Smart Grow Systems launches SSL family for vertical-farming applications ranging from cannabis to hops to orchids that have typically been grown in single layers.
Smart Grow Systems has announced the Goldeni LED horticultural lighting system that is intended for optimizing propagation and flower cycles in vertical-farming installation for crops such as cannabis, orchids, hops, and berries. In such crops, increased biomass is the typical goal of growers and Smart Grow Systems claims that Goldeni will produce more biomass, support faster cycles, and more effectively use space.
As we have written previously such as in a feature article last fall, solid-state lighting (SSL) is being used in two primary scenarios for horticulture. In crops such as tomatoes or cannabis where biomass is the goal and crops generally grow tall, LED or legacy lights are installed well above the plant canopy and serve as the primary radiometric energy source indoors or as a supplemental source in greenhouses. In crops such as leafy greens and herbs, the latest movement is to vertical farms where many racks of plants are stacked and in which the LED lighting is placed very near the plant canopy.
For applications such as legal medicinal or recreational cannabis, most of the LED lighting manufacturers targeting such growers have mimicked the form factor of the high-intensity discharge (HID) lamps used in such applications. Round horticultural lighting fixtures have been mounted well above the plants with a single fixture providing the needed energy to a small group of plants. The physical layout of such growing operations has been dictated by the effective beam spread of the lamps and the fact that heat generated by the lamps prevents location near the plant canopy.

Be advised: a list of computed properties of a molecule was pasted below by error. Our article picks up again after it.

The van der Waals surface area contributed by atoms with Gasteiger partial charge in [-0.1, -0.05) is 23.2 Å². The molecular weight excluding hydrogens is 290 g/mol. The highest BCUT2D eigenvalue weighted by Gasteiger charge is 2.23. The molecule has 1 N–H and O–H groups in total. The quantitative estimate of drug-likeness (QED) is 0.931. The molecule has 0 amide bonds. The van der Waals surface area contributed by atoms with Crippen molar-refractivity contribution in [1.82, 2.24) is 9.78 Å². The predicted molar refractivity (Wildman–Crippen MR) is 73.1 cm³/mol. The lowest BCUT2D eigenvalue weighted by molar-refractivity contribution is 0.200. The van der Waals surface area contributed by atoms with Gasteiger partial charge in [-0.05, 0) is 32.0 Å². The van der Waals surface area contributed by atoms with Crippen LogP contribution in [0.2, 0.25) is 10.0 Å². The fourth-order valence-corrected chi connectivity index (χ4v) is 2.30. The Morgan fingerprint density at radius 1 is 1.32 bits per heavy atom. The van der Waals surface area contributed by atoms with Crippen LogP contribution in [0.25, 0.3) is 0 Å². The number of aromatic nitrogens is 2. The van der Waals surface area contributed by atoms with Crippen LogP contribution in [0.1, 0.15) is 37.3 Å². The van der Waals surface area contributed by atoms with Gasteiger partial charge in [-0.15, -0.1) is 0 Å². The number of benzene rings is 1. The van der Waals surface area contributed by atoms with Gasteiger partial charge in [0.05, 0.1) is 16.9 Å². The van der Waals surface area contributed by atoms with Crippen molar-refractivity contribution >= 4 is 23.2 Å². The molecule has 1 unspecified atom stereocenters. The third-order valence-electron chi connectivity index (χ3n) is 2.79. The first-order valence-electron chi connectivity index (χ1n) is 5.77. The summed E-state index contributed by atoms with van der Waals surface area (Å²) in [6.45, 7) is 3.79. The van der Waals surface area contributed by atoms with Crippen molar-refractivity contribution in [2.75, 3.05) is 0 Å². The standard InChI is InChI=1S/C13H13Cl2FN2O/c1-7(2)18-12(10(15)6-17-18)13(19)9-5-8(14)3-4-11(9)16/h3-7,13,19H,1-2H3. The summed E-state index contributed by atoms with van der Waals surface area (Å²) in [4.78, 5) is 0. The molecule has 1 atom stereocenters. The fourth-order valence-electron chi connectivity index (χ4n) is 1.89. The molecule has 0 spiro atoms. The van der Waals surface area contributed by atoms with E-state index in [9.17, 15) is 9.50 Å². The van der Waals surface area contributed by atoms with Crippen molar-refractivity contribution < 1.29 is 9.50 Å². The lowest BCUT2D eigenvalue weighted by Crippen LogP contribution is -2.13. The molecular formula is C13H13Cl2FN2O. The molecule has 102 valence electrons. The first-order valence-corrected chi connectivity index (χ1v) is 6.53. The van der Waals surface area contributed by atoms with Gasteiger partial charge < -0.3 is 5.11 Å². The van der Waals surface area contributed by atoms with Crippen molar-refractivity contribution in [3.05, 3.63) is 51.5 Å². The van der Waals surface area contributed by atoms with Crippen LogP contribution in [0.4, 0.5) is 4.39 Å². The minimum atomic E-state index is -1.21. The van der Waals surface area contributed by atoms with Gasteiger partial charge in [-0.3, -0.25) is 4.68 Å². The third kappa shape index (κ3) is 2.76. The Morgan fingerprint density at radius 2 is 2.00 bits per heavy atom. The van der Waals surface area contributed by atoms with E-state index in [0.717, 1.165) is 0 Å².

Smart Grow Systems’ Goldeni horticultural lighting systems can be configured in close arrangements for vertical crops in order to achieve more biomass and quicker growth cycles.
In vertical farms, LED-based lighting doesn’t deliver problematic heat, which allows the dense stacking of layers, and crops such as lettuce or herbs are stacked very closely. In the grow operations envisioned by Smart Grow Systems, the growers will use a hybrid of the two. The operations will require more space than herbs or leafy greens like lettuce. But Smart Grow Systems believes that cannabis, hops, orchids, berries, and more can be effectively grown in layers with, say, 3 ft of spacing, or as little as 28 in., between the layers.
So Smart Grow Systems announced the 2×4-ft Goldeni systems, making direct comparisons to HID sources such as metal halide (MH) and high-pressure sodium (HPS) grow lights. Indeed, the Goldeni system does not include the monochromatic red and blue LEDs typically found in luminaires for vertical farms but rather includes LEDs that deliver energy across the PAR (photosynthetically active radiation) spectrum just as HID sources do. And some growers seeking biomass have made the point that red and blue alone will not optimize yield in fruiting plants.
A revolution is happening in horticulture. It’s a seismic shift that will change fundamentally how we grow plants — and it’s all down to lighting. The next Horticulture Lighting Conference will take place in Denver, CO on Tuesday, October 17, 2017. To find out more information and to register to attend please click here.